The article claims that the goal is to foster universal national service without mandating it. Which is good –any mandated service will have my undying enmity– as far as it goes.
As far as it goes? Well, how does one achieve universal anything, if it’s not a mandate? I’ve got an answer that, I think, is better than any other for getting as close as possible. More on that later though.
General McChrystal seems to think that this could be a solution to the perceived “civil military divide.” I think this divide is pretty overblown. It comes down to the freedom of association and you can’t make free people associate with veterans or service members any more than you can make them serve, unless you remove their freedom. Anyone who wants to associate with a vet or service member, can–there is no access barrier. Any divide that exists is self-imposed. And the same solution to near-universal service is the key.
Speaking of access. That’s another phrase in the general’s article that bothers me. There is no bar to access to national service today. No one is being turned away from the Peace Corps or any other service opportunity. People simply have to want to and then have sufficient motivation to follow through.
General McChrystal also is worried about the lack of trust in government. If you ask me, a lack of trust is a good thing. We should be wary of government. We should understand that every time the individual comes into contact with the government the individual loses some amount of freedom. The thing is, that loss of freedom has to be seen in a value context–is what I gain made up, or exceeded in value, by my choice to make that contact. I chose to give up some of my freedoms in order to serve in the military. I’ve given up more in order to work as a federal employee. I came to the conclusion that what I gained outweighed what I was losing. This is the biggest part of why any service must be voluntary.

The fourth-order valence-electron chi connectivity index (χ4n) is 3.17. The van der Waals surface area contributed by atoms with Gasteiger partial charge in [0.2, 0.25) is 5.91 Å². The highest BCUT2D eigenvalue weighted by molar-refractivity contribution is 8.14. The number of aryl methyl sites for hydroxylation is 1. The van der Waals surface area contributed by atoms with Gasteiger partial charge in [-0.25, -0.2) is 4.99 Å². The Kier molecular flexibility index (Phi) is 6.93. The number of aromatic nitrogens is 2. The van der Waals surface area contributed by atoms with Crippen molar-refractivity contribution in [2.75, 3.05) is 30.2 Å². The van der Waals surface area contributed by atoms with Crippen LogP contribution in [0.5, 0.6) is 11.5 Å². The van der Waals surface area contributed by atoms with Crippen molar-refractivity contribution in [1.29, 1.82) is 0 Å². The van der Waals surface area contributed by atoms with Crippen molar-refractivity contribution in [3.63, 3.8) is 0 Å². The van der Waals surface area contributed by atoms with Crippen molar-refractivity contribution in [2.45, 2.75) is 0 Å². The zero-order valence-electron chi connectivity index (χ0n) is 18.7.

And again, the solution will address this as well.
The general also thinks that service will foster bipartisanship. I don’t agree. I also don’t find bipartisanship to be any kind of virtue. Non-partisanship, yes, but, I think bipartisanship is just being squishy.
His last point is the building of “national resilience and patience.” Here I think he’s misidentified the benefit and got the cart before the horse. The resilience and patience are a side effect of the real virtue and what’s more, that virtue must come before there will be any near-universal service.
That virtue was what the founders referred to a “public virtue.” Simply put, public virtue is participation and engagement in public life, in civil society. It is public virtue that is the solution I’ve been referring to.
How do we foster public virtue? We return to the principles of how a republic run and perpetuated as explained by the Baron de Montesquieu. Principally, we must teach our children to love our country and our laws and its form. Our educational system today is destructive of this end than that must be reformed. If not, how will you persuade anyone to give up a portion of their lives and some of their freedom to serve a state that they have been taught is corrupt and racist?
They have to have the love of the republic *first* before they will make the decision to become a part of that something bigger than themselves. Any call to serve without this precondition is doomed to fail.